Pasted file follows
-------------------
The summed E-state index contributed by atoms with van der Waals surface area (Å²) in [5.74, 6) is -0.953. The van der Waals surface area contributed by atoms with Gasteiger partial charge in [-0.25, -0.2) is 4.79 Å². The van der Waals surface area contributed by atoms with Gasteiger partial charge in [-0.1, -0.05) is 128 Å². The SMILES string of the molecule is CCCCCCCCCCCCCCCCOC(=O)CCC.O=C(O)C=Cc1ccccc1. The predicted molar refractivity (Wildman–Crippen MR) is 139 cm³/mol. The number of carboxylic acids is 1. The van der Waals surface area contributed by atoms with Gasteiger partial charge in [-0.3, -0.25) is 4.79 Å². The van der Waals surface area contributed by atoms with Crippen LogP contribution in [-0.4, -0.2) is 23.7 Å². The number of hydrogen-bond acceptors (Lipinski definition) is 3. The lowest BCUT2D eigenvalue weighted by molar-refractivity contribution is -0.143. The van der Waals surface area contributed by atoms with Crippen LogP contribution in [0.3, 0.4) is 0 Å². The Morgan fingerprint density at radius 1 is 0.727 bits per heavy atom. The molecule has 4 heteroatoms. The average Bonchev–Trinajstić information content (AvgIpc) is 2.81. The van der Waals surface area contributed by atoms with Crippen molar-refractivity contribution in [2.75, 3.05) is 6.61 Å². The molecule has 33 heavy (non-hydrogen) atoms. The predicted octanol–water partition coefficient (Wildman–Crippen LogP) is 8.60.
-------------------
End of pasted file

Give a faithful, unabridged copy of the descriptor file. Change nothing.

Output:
The summed E-state index contributed by atoms with van der Waals surface area (Å²) in [5.74, 6) is -0.953. The van der Waals surface area contributed by atoms with Gasteiger partial charge in [-0.25, -0.2) is 4.79 Å². The van der Waals surface area contributed by atoms with Gasteiger partial charge in [-0.1, -0.05) is 128 Å². The SMILES string of the molecule is CCCCCCCCCCCCCCCCOC(=O)CCC.O=C(O)C=Cc1ccccc1. The predicted molar refractivity (Wildman–Crippen MR) is 139 cm³/mol. The number of carboxylic acids is 1. The van der Waals surface area contributed by atoms with Gasteiger partial charge in [-0.3, -0.25) is 4.79 Å². The van der Waals surface area contributed by atoms with Crippen LogP contribution in [-0.4, -0.2) is 23.7 Å². The number of hydrogen-bond acceptors (Lipinski definition) is 3. The lowest BCUT2D eigenvalue weighted by molar-refractivity contribution is -0.143. The van der Waals surface area contributed by atoms with Crippen LogP contribution in [0.3, 0.4) is 0 Å². The Morgan fingerprint density at radius 1 is 0.727 bits per heavy atom. The molecule has 4 heteroatoms. The average Bonchev–Trinajstić information content (AvgIpc) is 2.81. The van der Waals surface area contributed by atoms with Crippen molar-refractivity contribution in [2.75, 3.05) is 6.61 Å². The molecule has 33 heavy (non-hydrogen) atoms. The predicted octanol–water partition coefficient (Wildman–Crippen LogP) is 8.60.